Webbert sues former state agriculture commissioner for illegal vendetta against dairy farmer

Read the Bangor Daily News Article Here

Webbert told [Justice] Levy on Monday that [Commissioner] Bradstreet’s threats against his client were made clear during their previous dispute over the corn subsidies.

“The defendant said, ‘I will ruin you, I will bury you, I will put you out of business,’” Webbert told the judge. “That’s a lot more than speculation.”

Max Katler supports Webbert Jury trial win with cutting edge trial technology

Jury Finds for Whistleblower, published in Maine Lawyers Review by Jo Lynn Southard

A jury in Washington County Superior Court unanimously reached a verdict in 30 minutes on March 21 in favor of Richard Hickson, who was fired for sending an email to Governor John Baldacci about safety issues at a paper mill. Governor Baldacci had just visited the mill, and Hickson sent an email to the governor’s website noting that several members of the governor’s party, and the governor himself, were not wearing proper footwear or respirators while touring the mill.

Hickson, who was represented by David Webbert of Johnson & Webbert in Augusta, was fired and filed suit under the Whistleblower Protection Act.

“This was a good case to emphasize the importance” of the Whistleblower Protection Act, Webbert said. He added that he believed it was the largest civil rights verdict ever rendered in Washington County, with his client awarded $175,000 in punitive damages, $35,000 in nonwage compensatory damages, back pay damages of about $7,000, and attorney fees.

The plaintiff found a new job at higher pay within six month of his firing, which explains the relatively low back pay award. In an email, defendant’s attorney AJ Greif, of Gilbert & Greif in Bangor, said, “We have already filed a renewed motion for judgment as a matter of law …. An appeal is certain and we hope that it is plaintiff who appeals from the trial court, posttrial, entering judgment for defendant.”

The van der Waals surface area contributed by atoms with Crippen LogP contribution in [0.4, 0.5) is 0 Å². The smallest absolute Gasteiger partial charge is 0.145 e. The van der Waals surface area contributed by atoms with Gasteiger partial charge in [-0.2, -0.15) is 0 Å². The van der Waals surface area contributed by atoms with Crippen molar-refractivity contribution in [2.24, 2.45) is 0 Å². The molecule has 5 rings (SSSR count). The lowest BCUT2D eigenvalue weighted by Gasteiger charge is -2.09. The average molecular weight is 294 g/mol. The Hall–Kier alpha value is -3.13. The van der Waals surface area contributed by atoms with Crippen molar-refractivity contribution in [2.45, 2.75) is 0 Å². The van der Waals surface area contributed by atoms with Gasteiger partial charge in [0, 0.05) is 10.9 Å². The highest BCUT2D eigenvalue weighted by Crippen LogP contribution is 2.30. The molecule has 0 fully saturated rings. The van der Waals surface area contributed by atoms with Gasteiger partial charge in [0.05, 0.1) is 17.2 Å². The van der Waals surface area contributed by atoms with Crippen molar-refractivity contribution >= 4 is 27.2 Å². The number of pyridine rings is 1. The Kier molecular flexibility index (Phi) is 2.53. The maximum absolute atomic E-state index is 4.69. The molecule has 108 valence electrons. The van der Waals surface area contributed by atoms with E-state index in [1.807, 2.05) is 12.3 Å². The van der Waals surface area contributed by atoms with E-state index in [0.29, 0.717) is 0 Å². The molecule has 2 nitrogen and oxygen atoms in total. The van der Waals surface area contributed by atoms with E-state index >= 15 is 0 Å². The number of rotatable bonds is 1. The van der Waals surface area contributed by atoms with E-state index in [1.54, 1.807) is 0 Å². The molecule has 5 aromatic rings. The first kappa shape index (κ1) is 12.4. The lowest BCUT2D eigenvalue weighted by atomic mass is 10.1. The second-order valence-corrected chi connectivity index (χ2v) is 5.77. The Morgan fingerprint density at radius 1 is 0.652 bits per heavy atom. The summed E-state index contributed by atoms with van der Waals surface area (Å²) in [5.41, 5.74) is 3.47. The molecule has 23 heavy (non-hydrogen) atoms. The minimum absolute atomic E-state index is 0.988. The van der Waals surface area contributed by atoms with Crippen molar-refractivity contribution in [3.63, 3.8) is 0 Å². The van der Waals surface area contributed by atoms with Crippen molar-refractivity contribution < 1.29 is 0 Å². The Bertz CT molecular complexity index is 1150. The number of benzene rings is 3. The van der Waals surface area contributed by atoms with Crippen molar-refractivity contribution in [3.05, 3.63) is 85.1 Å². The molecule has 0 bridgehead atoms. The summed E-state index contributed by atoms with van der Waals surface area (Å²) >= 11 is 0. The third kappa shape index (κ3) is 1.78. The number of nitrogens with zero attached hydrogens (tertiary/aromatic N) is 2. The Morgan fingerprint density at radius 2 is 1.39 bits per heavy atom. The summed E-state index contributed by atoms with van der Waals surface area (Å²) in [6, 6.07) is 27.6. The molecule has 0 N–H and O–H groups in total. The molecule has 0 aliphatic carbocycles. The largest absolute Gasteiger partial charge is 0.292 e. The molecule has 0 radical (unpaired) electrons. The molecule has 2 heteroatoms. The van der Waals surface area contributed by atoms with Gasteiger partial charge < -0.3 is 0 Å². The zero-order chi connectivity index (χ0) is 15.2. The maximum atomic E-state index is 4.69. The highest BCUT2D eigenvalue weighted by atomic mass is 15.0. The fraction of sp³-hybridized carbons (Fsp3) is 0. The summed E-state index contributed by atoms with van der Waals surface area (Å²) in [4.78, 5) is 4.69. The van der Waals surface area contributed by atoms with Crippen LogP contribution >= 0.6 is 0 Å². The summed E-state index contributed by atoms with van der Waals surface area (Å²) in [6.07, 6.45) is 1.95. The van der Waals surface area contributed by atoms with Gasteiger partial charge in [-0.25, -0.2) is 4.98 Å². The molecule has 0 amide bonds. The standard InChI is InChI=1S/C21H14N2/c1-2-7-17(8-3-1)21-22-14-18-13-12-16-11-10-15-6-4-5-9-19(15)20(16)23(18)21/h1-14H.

Greif continued, “We feel extremely confident that the Law Court will ultimately rule that it meant what it said in Costain v. Sunbury Primary Care, P.A.: that the whistleblowing must. be about a violation ‘committed or practiced by that employer.’Mr. Hickson readily admitted that any safety violation he perceived was by officials at Domtar [Maine, LLC] over whom Vescom had no control. He admitted that Vescom did nothing wrong that day.

“As we conceded to the jury and the court that the email to the Governor led to the firing and the jury was never instructed that the whistleblowing had to be about a ‘violation committed or practiced by that employer,’ we were deprived of any defense. The jury had to decide whether Hickson had raised a safety concern and whether he got fired for doing that. “For them it was a no-brainer, as they were never told what the law actually required. “The jury still deliberated for 45 minutes.”

Webbert replied, “Pamela Treadwell, the Vescom official who fired Mr. Hickson and who is the top management official for the Company and who reports only to a passive owner, testified under oath that the safety rule for visitors that Mr. Hickson relied on in his whistleblower email to the Governor was Vescom’s ‘bible’, Vescom’s ‘responsibility’ to enforce for the client, and ‘the rules that Vescom lives by.”